While there are many different types of boundaries, Dr.Nicole LePera talks about 5 basic boundaries: emotional, material, time/energy, mental, and physical. Here’s a brief description of each:
- Emotional: Emotional boundaries involve separating your feelings from another’s feelings. Simply, you have no control over the emotions or emotional boundaries of others. Allowing another’s feelings to dictate your own feelings, sacrificing your own needs to please others, and accepting responsibility for the feelings or behaviors of others can all be considered violations of emotional boundaries.
- Material: Material boundaries relate to our boundaries with material possessions. This could include your comfort level with giving or lending out money, your car, or any other material possessions.
- Time/Energy: Time and energy boundaries are exactly what they sound like – centralized around time and energy. This could include lateness, when you’re being contacted, or free labor disguised as favors.
- Mental: Mental boundaries apply to your thoughts, values, and opinions. Not having the freedom to have your own thoughts or causing harm to your self-esteem can both be considered violations of mental boundaries.
- Physical: Physical boundaries pertain to our personal space, privacy, and body. These include our needs and rights regarding sexual touch and activity—what, where, when, and with whom, including unwanted PDA or hurtful comments about your appearance.
Take some time and reflect over which type of boundary seems to be the most difficult or most pressing for you right now. You can also use this list as a tool or guide to help you determine your own boundaries comprehensively.
Now that we have a better understanding of what it looks like to create a good foundation for healthy boundaries, we can finally get to how you can set your own!
Keep reading for 4 ways you can set healthy boundaries in your relationship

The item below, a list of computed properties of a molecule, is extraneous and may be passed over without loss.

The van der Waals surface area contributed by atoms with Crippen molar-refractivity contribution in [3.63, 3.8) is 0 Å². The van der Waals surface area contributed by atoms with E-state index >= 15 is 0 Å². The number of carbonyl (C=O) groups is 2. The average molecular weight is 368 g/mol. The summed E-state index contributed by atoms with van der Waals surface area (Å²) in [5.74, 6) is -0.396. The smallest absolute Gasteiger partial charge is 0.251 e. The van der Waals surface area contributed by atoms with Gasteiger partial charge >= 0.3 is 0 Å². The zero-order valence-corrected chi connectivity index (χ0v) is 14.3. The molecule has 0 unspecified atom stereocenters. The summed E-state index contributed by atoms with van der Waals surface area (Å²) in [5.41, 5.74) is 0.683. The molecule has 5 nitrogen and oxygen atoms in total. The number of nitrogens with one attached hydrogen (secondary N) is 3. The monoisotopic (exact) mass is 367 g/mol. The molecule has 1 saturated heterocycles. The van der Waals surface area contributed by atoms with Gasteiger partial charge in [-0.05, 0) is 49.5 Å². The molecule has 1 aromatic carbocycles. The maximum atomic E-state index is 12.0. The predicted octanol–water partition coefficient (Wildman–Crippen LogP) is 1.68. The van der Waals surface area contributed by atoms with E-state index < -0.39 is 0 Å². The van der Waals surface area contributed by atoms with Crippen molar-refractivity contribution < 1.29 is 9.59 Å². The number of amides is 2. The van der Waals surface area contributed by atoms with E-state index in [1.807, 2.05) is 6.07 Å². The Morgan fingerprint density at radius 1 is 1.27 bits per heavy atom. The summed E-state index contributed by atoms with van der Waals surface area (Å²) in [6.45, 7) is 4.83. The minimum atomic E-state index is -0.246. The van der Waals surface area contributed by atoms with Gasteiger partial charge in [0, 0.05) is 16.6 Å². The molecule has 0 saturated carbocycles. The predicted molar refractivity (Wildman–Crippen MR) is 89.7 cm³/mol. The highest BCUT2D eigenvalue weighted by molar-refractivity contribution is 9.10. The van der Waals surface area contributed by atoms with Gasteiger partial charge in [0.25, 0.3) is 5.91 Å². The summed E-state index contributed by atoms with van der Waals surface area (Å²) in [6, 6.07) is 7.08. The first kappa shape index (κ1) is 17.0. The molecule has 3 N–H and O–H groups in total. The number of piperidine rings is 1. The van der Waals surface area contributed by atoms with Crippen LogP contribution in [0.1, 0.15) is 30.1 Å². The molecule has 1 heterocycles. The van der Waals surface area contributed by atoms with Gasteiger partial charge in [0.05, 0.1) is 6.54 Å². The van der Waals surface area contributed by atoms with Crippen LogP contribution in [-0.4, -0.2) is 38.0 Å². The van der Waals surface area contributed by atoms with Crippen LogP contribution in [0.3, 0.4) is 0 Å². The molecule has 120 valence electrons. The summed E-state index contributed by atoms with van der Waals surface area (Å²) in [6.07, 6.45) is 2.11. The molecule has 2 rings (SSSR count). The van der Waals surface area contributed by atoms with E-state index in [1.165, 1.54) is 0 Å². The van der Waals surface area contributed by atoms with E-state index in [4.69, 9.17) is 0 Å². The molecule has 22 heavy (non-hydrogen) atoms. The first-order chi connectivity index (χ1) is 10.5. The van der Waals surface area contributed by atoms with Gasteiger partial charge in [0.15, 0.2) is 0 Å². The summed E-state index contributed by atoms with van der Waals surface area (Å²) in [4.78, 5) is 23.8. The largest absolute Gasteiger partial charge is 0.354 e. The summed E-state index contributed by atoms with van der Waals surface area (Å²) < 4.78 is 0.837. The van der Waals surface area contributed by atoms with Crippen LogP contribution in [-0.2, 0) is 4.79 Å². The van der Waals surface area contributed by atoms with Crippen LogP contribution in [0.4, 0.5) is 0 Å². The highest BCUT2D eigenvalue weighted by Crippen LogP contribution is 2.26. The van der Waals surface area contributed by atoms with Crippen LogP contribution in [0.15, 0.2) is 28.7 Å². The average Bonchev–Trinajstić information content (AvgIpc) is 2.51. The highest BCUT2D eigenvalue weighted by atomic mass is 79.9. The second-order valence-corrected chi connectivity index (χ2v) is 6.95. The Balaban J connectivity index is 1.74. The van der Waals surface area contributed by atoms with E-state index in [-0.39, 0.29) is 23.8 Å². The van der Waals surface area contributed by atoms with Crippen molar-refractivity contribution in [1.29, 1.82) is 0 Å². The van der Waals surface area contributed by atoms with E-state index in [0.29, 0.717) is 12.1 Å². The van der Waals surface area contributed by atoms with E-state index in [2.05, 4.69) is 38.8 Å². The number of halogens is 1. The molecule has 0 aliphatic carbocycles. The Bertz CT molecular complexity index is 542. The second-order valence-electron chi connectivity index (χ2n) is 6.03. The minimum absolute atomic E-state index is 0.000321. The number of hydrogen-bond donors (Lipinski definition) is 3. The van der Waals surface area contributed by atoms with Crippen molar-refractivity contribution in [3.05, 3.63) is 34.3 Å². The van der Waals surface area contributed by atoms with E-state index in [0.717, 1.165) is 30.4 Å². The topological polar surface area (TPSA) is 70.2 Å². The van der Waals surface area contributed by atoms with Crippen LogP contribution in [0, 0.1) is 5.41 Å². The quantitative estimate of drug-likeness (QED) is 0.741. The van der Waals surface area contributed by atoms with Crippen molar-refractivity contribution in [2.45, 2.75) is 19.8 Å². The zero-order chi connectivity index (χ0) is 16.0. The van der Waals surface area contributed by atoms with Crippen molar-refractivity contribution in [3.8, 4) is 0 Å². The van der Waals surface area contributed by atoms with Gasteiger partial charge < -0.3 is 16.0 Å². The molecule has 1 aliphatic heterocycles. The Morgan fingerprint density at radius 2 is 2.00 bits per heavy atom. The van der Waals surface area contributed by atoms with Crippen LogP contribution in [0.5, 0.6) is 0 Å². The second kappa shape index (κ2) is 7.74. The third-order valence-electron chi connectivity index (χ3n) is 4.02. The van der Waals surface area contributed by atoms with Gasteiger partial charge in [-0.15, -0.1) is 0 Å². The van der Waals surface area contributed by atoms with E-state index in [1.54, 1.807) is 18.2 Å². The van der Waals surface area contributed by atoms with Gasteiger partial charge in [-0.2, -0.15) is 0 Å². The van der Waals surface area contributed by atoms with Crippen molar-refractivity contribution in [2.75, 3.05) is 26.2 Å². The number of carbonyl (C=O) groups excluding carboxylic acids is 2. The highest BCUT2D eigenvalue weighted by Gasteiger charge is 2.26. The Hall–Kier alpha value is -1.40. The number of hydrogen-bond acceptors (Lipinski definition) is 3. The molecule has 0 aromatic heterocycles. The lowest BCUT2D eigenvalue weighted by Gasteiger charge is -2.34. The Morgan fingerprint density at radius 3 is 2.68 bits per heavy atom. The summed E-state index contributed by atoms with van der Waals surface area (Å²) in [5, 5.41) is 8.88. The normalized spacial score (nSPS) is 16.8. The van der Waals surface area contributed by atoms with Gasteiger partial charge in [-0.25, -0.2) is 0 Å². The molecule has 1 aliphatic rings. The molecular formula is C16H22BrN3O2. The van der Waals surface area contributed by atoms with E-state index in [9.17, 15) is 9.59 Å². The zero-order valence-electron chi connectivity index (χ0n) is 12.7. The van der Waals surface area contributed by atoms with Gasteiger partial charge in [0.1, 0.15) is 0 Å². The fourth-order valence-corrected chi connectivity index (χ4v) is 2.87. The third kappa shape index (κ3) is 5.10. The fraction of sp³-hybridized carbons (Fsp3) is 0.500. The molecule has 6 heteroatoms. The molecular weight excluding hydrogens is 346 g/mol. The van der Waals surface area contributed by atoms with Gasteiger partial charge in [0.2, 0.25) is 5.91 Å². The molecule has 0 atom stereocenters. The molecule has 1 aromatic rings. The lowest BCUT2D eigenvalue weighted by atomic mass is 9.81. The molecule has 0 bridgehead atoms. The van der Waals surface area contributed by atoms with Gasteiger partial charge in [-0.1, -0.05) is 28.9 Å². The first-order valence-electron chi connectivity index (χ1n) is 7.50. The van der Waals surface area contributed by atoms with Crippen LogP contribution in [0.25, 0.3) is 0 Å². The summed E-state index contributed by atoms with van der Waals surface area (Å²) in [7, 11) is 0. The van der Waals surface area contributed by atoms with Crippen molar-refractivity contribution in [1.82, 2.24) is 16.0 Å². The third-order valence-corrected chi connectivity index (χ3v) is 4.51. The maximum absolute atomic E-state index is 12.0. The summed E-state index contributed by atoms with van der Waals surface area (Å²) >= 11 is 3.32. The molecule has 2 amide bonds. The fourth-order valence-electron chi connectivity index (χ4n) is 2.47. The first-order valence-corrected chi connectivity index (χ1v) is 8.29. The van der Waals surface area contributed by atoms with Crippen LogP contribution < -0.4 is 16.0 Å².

- Give yourself permission: Not just permission to define and communicate your boundaries, but permission to honor and uphold them too! Fear, doubt, and guilt will all try to creep in, telling you that you don’t have the right to create such limitations, or that you don’t deserve them. Don’t believe the lies!!! Boundaries are a form of self-respect. It’s important that you uphold the boundary regardless of how others respond.
- Be Assertive: First, let’s be clear about one thing: being assertive does not equal being aggressive! Speak with confidence and be clear about what it is that you want to communicate, letting your “yes” be your yes, and your “no” be your no without wavering. Remember that these boundaries were birthed from your most cherished beliefs and values, and you deserve to implement them, and they are worthy of being defended. Honor these beliefs by communicating them with respect and grace.
- Learn to say NO: You can’t always do and be everything and everywhere at all times! Spreading yourself thin over things that ultimately are not serving you just means that the areas of your life that are important to you aren’t getting the best parts of you! Saying no can be tough at first, but it is so necessary. This will prevent burn out and feelings of overwhelm that can easily tailspin out of control.
- Take one boundary at a time: We’ve gone over how important, and personal, each person’s boundaries are. There should be a good deal of care and consideration that goes into defining your own boundaries, so don’t feel like you can just jot them down on a piece of scrap paper and set them on the shelf. Lasting and meaningful boundaries will develop over time as you learn more about yourself and what is most important to you. When defining your boundaries, start small! You can even give it a practice run with something that’s not particularly risky or challenging. Once you become more comfortable with operating in this space, you can make any necessary adjustments and expand from there.
At the heart of it, good boundaries help you be good to yourself, so you can be good for others. Defining your boundaries will give you and your partner a set of basic guidelines that can contribute to a strong, mutually respectful relationship!
If you and your partner are experiencing challenges with setting or honoring boundaries within your relationship, Solid Foundations can help! Learn more at solidfoundationstherapy.com or give us a call at 630-633-8532 today!